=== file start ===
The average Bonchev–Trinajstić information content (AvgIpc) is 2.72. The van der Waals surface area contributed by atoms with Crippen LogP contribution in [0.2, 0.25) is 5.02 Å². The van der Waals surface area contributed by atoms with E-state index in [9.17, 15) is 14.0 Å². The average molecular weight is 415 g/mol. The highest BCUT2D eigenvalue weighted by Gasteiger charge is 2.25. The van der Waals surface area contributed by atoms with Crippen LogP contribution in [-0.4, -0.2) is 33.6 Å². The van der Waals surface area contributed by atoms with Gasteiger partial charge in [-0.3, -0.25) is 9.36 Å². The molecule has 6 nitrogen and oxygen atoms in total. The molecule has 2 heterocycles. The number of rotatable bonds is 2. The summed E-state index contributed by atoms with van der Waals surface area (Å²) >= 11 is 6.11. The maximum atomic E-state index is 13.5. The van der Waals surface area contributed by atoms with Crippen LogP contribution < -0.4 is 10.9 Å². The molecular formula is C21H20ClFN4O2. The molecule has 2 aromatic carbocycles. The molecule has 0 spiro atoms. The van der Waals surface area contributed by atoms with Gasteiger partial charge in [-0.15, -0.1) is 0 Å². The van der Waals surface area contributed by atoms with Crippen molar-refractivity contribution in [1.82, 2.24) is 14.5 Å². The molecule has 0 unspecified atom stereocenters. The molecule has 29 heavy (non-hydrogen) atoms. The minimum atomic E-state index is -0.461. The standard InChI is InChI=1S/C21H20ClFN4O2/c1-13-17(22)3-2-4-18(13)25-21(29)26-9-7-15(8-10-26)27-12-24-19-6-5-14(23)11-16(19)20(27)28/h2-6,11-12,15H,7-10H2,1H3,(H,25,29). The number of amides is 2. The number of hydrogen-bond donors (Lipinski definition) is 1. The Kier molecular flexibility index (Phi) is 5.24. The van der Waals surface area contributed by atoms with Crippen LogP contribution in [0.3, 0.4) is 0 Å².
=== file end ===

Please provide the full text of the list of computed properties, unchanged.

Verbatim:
The average Bonchev–Trinajstić information content (AvgIpc) is 2.72. The van der Waals surface area contributed by atoms with Crippen LogP contribution in [0.2, 0.25) is 5.02 Å². The van der Waals surface area contributed by atoms with E-state index in [9.17, 15) is 14.0 Å². The average molecular weight is 415 g/mol. The highest BCUT2D eigenvalue weighted by Gasteiger charge is 2.25. The van der Waals surface area contributed by atoms with Crippen LogP contribution in [-0.4, -0.2) is 33.6 Å². The van der Waals surface area contributed by atoms with Gasteiger partial charge in [-0.3, -0.25) is 9.36 Å². The molecule has 6 nitrogen and oxygen atoms in total. The molecule has 2 heterocycles. The number of rotatable bonds is 2. The summed E-state index contributed by atoms with van der Waals surface area (Å²) >= 11 is 6.11. The maximum atomic E-state index is 13.5. The van der Waals surface area contributed by atoms with Crippen LogP contribution < -0.4 is 10.9 Å². The molecular formula is C21H20ClFN4O2. The molecule has 2 aromatic carbocycles. The molecule has 0 spiro atoms. The van der Waals surface area contributed by atoms with Gasteiger partial charge in [-0.15, -0.1) is 0 Å². The van der Waals surface area contributed by atoms with Crippen molar-refractivity contribution in [1.82, 2.24) is 14.5 Å². The molecule has 0 unspecified atom stereocenters. The molecule has 29 heavy (non-hydrogen) atoms. The minimum atomic E-state index is -0.461. The standard InChI is InChI=1S/C21H20ClFN4O2/c1-13-17(22)3-2-4-18(13)25-21(29)26-9-7-15(8-10-26)27-12-24-19-6-5-14(23)11-16(19)20(27)28/h2-6,11-12,15H,7-10H2,1H3,(H,25,29). The number of amides is 2. The number of hydrogen-bond donors (Lipinski definition) is 1. The Kier molecular flexibility index (Phi) is 5.24. The van der Waals surface area contributed by atoms with Crippen LogP contribution in [0.3, 0.4) is 0 Å².